About 40 young people from the Freestate ChalleNGe Academy finished up their morning of cleaning refuse from the marshlands of the Melvin G. Bosely Wildlife Conservancy tired, muddy and hungry, but their contributions to the 22nd annual cleanup of the marsh were invaluable to the organizers of Saturday's event.
Organizers of the cleanup said the Freestate members and their adult leaders, who are part of an Aberdeen Proving Ground-based National Guard program designed to provide military discipline to at-risk youths, bolstered a group of about 25 to 30 volunteers from the community and local conservation groups who spent several hours filling an estimated 50 to 60 bags of garbage, picking up about 30 tires and assorted scrap metal from the Edgewood-area wetlands that feed the Bush River and, ultimately, the Chesapeake Bay.
Organizers review the number of volunteers they have each year, and then "we hit the most critical areas [of the marsh] first and go out from there," explained Steve Tresnak, president of the Harford County Chapter of the Izaak Walton League of America, a national conservation group.
With the help of the Freestate volunteers, "this time we were able to hit some secondary areas, which was great," he said.
The Izaak Walton League chapter owns the 350-acre Bosely Conservancy and manages it in partnership with the staff of the Anita C. Leight Estuary Center in Abingdon and the Maryland Department of Natural Resources.
The Conservancy is part of the Otter Creek Component of the Chesapeake Bay National Estuarine Research Reserve-Maryland. The CBNERR-MD is under the auspices of DNR.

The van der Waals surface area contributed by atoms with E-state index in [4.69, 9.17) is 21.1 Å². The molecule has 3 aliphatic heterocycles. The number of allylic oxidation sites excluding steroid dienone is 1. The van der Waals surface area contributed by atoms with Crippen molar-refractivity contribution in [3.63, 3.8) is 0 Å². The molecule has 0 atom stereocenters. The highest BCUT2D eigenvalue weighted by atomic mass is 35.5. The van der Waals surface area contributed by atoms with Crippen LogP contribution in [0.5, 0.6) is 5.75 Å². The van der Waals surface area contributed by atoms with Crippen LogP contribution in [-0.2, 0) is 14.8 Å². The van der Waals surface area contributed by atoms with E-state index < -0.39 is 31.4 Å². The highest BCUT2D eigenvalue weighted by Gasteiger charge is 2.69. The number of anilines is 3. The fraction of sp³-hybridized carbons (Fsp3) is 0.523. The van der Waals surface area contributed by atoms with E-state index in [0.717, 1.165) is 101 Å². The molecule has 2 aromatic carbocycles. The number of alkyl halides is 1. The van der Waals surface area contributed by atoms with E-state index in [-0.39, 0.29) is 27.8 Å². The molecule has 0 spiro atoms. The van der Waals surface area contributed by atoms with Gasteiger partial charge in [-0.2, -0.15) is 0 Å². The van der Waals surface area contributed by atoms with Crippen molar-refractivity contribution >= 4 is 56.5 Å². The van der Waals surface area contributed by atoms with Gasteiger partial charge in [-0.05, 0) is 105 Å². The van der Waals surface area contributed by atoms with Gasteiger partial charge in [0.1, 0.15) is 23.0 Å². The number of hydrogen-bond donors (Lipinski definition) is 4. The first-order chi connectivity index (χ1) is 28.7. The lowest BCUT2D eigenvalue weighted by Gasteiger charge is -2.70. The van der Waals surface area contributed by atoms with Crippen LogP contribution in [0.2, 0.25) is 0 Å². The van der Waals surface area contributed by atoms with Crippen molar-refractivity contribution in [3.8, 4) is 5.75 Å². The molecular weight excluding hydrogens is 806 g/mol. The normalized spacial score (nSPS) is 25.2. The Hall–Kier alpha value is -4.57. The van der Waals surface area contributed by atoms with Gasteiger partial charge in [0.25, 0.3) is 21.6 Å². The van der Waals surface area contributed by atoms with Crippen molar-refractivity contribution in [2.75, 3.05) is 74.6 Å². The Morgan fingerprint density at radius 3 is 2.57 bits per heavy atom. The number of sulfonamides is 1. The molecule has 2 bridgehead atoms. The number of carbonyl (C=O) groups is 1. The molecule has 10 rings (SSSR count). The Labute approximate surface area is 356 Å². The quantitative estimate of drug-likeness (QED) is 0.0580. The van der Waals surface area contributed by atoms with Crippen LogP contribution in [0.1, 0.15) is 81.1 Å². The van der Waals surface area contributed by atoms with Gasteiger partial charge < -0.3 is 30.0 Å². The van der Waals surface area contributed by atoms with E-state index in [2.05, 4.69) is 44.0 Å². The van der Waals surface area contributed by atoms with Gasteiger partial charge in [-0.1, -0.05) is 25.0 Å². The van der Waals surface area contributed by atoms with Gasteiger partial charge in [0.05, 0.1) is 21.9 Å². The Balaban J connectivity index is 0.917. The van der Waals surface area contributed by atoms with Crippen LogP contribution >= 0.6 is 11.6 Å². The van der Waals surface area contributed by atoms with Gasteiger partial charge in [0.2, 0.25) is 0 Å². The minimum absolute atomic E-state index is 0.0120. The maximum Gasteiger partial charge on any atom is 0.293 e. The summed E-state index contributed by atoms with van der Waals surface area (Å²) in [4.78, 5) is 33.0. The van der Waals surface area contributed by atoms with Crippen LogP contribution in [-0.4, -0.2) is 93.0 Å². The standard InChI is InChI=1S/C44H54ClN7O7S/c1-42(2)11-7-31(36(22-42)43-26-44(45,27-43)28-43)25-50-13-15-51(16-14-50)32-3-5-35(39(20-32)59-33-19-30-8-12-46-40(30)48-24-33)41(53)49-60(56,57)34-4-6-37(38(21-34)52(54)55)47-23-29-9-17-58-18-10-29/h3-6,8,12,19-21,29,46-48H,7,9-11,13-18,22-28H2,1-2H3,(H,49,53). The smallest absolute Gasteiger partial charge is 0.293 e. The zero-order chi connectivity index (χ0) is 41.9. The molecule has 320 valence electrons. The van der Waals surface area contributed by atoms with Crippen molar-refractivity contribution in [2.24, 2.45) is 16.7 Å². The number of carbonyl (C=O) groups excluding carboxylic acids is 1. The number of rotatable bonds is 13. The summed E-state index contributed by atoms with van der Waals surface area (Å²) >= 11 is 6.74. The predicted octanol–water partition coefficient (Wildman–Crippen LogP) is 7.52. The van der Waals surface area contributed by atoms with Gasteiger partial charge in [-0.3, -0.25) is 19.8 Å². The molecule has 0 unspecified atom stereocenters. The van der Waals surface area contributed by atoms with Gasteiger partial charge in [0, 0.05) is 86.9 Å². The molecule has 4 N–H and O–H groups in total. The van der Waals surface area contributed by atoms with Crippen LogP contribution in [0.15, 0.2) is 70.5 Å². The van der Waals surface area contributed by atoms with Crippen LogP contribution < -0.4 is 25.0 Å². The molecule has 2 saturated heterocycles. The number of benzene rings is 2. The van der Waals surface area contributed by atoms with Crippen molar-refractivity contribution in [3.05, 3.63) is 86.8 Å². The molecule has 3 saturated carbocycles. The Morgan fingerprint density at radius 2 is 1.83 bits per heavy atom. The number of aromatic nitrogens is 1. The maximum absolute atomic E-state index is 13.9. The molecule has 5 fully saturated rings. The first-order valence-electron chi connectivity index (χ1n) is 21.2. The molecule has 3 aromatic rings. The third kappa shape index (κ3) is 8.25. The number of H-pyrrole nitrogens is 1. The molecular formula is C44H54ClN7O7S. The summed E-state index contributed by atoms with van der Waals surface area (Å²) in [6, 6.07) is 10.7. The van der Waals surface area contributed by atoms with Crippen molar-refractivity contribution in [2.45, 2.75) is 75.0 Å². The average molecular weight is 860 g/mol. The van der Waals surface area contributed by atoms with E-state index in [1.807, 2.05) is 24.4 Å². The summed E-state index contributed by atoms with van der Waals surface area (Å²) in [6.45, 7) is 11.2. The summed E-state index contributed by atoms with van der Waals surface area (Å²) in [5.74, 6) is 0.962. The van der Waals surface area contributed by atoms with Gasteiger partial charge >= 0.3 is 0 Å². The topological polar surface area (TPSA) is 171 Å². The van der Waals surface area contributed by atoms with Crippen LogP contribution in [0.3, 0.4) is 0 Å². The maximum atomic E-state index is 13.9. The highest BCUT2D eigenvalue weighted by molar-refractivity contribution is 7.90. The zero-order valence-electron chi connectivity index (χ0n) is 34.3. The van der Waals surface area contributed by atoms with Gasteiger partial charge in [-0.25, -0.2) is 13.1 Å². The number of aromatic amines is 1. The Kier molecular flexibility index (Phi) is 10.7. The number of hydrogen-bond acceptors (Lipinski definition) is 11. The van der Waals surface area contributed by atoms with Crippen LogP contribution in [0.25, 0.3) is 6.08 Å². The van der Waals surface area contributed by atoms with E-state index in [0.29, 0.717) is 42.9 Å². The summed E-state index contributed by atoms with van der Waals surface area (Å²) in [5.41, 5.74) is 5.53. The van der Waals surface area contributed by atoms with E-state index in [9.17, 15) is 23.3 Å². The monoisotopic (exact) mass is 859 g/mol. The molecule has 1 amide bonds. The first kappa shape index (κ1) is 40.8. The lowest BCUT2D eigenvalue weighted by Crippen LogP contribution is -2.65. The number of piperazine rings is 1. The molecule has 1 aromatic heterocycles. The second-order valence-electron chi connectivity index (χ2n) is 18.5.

Chris Snow, stewardship coordinator with CBNERR-MD, said his agency works with the local agencies on projects in the Bosely Conservancy such as fish and bird surveys and to bring federal grants to the Conservancy.
"[We're] just bringing some of those federal dollars down to the local level," Snow explained.
The Leight Estuary Center is operated by the Harford County Department of Parks and Recreation.
"We had a lot of really good manpower," Kriste Garman, park manager for the Leight Estuary Center, said.
Bryon Bodt, conservancy manager with the Izaak Walton League chapter, described the marshlands of the Bosely Conservancy as many small islands separated by a series of waterways, including Otter Creek.
Volunteers used canoes as shuttles to move people to areas with trash, and move the trash back to pickup areas.
Otter Creek becomes Winter's Run west of Route 755 (Edgewood Road), and the marshes of the Bosely Conservancy become a repository for refuse and pollutants as far north and Bel Air and Jarrettsville, Bodt said.
"If you throw something out at Harford Mall, there's a potential it could end up down here," he said.
He said a large storm upstream can wash trash down to the marshes. He cautioned residents to be mindful when disposing of trash, as well as fertilizing their lawns, and encouraged operators of work sites to "watch barren ground that is subject to erosion, because it ends up downstream."
Bodt said the Conservancy is filled with diverse wildlife, including eagles, ospreys, beavers, the occasional otter, wood ducks, reptiles and many amphibians.
It offers recreation such as walking trails, and canoeing and kayaking is available in open areas of the marsh.
"It's amazing to be this close to suburbia, the neat stuff you might see in here, it's amazing," Bodt said.Copyright © 2014, The Baltimore Sun